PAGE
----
2024: Crisis Management Days Book of Abstracts
Security and Protection (National and International Security, Corporate and Information Security, Disaster Risk Reduction)

Understanding human error in aviation

Jadranka Majić
University of Applied Sciences Velika Gorica

Published 2024-05-20


  • aviation,
  • human error,
  • mistake,
  • violation


Error is an integral part of human performance, resulting from physiological and psychological limitations inherent in humans. It has been a contributing factor to the majority of incidents and accidents in any field of human activity. Approximately 80% of aviation events are caused by a decrease in human performance.
As aviation safety depends on minimising error in all constituents of this compound system, it is primarily important to classify errors in order to better understand their nature and causes, and investigate them. A holistic approach to error also needs to be taken for its investigation and analysis, since humans do not act in isolation. Human performance is a complex process, influenced by work environment, technology, various cultural aspects and other participants in it. A mismatch in interaction of humans and other components in this process leads to error, and therefore it must be scrutinised in all facets of the aviation system.
While errors resulting in incidents, accidents and loss of life are mostly made by pilots or air traffic controllers and draw more attention, those made by maintenance staff also need to be taken seriously, since they can result in fatalities and damage to aircraft as well, and entail significant consequences to air traffic.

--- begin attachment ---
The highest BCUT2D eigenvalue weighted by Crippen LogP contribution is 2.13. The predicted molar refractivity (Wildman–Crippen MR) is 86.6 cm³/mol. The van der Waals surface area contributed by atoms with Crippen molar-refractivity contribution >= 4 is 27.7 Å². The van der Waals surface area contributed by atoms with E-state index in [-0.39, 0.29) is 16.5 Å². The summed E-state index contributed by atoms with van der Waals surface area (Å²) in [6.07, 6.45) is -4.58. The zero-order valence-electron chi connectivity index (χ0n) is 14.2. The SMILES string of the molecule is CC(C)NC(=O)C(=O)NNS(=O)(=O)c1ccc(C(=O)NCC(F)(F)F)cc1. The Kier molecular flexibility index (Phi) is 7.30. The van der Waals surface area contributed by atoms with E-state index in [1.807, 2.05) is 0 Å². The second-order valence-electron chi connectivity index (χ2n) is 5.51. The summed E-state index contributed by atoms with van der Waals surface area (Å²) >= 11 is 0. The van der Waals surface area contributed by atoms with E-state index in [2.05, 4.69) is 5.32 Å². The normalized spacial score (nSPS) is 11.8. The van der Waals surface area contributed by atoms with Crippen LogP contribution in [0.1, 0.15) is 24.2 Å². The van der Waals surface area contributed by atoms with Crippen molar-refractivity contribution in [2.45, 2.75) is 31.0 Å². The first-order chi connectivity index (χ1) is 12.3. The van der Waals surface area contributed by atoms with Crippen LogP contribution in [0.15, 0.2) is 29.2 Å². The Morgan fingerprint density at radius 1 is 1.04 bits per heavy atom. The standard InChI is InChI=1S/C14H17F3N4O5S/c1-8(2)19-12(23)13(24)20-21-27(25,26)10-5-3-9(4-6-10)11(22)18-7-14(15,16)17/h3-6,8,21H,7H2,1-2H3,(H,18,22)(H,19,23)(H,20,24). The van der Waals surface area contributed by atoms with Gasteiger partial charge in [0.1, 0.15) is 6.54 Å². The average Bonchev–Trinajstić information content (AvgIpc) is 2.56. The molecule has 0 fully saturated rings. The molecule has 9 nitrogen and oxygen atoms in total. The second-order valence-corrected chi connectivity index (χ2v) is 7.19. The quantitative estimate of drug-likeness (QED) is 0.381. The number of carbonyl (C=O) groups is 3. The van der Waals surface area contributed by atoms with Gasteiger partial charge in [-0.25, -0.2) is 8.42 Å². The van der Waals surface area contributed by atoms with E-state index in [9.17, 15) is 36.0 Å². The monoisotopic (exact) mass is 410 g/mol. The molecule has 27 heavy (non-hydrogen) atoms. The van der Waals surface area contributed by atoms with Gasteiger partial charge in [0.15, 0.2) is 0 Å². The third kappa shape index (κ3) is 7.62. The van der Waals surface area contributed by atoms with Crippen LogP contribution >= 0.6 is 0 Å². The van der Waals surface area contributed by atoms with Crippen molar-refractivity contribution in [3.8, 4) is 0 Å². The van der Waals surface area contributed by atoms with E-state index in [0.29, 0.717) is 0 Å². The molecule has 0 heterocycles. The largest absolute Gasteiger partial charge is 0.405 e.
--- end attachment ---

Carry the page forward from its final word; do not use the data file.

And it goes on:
Methods of researching human error in the aviation context will range from studying event databases, self-reports and accident reports to case studies. Typical examples of human error that contributed to various safety occurrences will be analysed, with its causes, lessons learnt and remedies stated.
The aim of comprehending why people make errors is to elaborate safety recommendations and technological solutions that will decrease the likelihood of aviation events, and mitigate the consequences.
Errors can be managed and reduced primarily by creating an error-tolerant environment rather than punitive environment, improving error training, and using a number of technological models, aids and methods, including the threat and error management concept.
Human error cannot be eliminated, but by understanding its origin and cause, as well as learning from these experiences, the occurrence of incidents and accidents can be reduced, and the effects minimised.


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